Not only is Waterford out of step politically with the rest of Ireland, it is geographically very remote. Just a few bridges connect us to mainland Ireland. Blow up Youghal Bridge over the Blackwater, Rice Bridge and Meagher Bridge in the city and Fiddown Bridge, and Waterford becomes very remote, very quickly. So the rearticulation of Waterford as the capital of the region, full to the brim of urban level services in retail, health, education and culture, is a massive change of direction.
Waterford Council’s bold move to round out the city over the river, to assert the city as the service centre for the region is a historical rupture with the past. The trouble is, the region is not on board, not in health with the split hospital groupings, not in retail with the lost past battles, Ferrybank shopping centre, Marks and Spencer in Clonmel, McDonagh junction and others, not culturally with the three sisters European non-city of culture bid, and not in higher education with the TUSE.
On the other side, is no one willing to invest in this vision? Private business has been slow to exploit the Apple Market, the Viking Triangle and Arundel Square investments. Our Celtic Tiger era developers are still a bit burnt and skint and only now getting back to house building. Helicopters are few and far between. Either investors don’t have the money, or they don’t believe in Waterford. In truth, it’s probably a bit of both.
But there is hope. It is not just the hope of massive queues outside Penney’s and traffic clogging up the quays like it is 2006. A massive boom in Government capital spending will deliver real change. The service economy has been savaged by lockdowns, but there is massive household savings and an outsized boom underway in durable goods and housing as the money for mochaccinos flows into decking back gardens. If you are the kind of canny business person that can capture the zeitgeist of the moment, there is gold in streets. Hope is in the numbers, demography is destiny. The South East needs a city. Ireland is urbanising, and to be without access to a city is to be deprived. People need urban services in health, education, retail and culture and the choice in the South East is no choice at all. Either allow Waterford to develop as an urban centre, use Waterford for work, care and play or go without essential services. There are 600,000 people within one hour of the city centre. They need cardiac care, a proper university and a place to buy their unmentionables. The sense of that will eventually prevail.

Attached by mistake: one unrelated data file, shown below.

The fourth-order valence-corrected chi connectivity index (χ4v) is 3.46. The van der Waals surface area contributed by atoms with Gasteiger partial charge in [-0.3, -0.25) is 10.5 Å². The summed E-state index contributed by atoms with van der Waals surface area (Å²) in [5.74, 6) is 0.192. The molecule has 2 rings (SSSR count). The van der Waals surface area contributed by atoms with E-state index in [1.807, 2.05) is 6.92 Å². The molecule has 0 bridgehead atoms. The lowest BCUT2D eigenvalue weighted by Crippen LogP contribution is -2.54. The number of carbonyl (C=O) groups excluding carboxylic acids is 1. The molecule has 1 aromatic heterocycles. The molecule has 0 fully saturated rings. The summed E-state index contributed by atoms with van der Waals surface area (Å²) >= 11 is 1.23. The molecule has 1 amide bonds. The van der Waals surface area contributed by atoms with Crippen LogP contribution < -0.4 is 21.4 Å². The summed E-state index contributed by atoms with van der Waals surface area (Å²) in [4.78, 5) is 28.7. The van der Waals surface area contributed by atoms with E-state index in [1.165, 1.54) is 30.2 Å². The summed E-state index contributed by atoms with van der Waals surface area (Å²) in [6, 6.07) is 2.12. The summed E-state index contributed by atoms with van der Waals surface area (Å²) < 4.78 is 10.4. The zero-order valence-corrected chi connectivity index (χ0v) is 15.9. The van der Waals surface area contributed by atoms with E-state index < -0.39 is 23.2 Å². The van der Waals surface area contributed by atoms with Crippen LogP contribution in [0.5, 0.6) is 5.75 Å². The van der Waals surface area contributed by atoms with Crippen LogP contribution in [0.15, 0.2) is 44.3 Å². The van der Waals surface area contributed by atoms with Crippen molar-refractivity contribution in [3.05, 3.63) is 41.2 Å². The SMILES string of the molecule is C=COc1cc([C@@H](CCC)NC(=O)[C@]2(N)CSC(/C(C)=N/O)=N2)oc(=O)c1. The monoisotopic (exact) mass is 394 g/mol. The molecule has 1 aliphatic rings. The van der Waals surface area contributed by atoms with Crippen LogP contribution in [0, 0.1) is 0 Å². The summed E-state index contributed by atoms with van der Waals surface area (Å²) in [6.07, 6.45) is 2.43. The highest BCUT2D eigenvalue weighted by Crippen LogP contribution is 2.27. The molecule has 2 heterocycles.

It took our city 1,000 years to form. It lost its first raison d’etre over one hundred years ago when the port was bypassed. The real question for the next century is will Waterford have its second act as the regional capital?
A note to readers in Kilkenny, Tipperary, West Waterford and Wexford: Most cities are ugly, utilitarian cesspools. They are akin to the bins behind a restaurant. Nobody wants to live in Dublin for too long, certainly not to raise a family. Limerick and Cork are, dare I say, a little grim. Galway is a giant car park, full of the kind of people who spend too long in carparks. Coastal Dublin and Wicklow are nice places to live, as is West Cork, Clare and Connemara. The trick is to live near a city, benefit from a city, but not actually live there.
The North Quays, a new South East Hospital group and a university centred in Waterford, all done well, tastefully and useful, announces that new vision. We need muscles on the bone of this beautiful place. There has never been a better time to think our way out of the region’s difficulties. Confidence is not the issue, the contested vision, as ever, is the problem.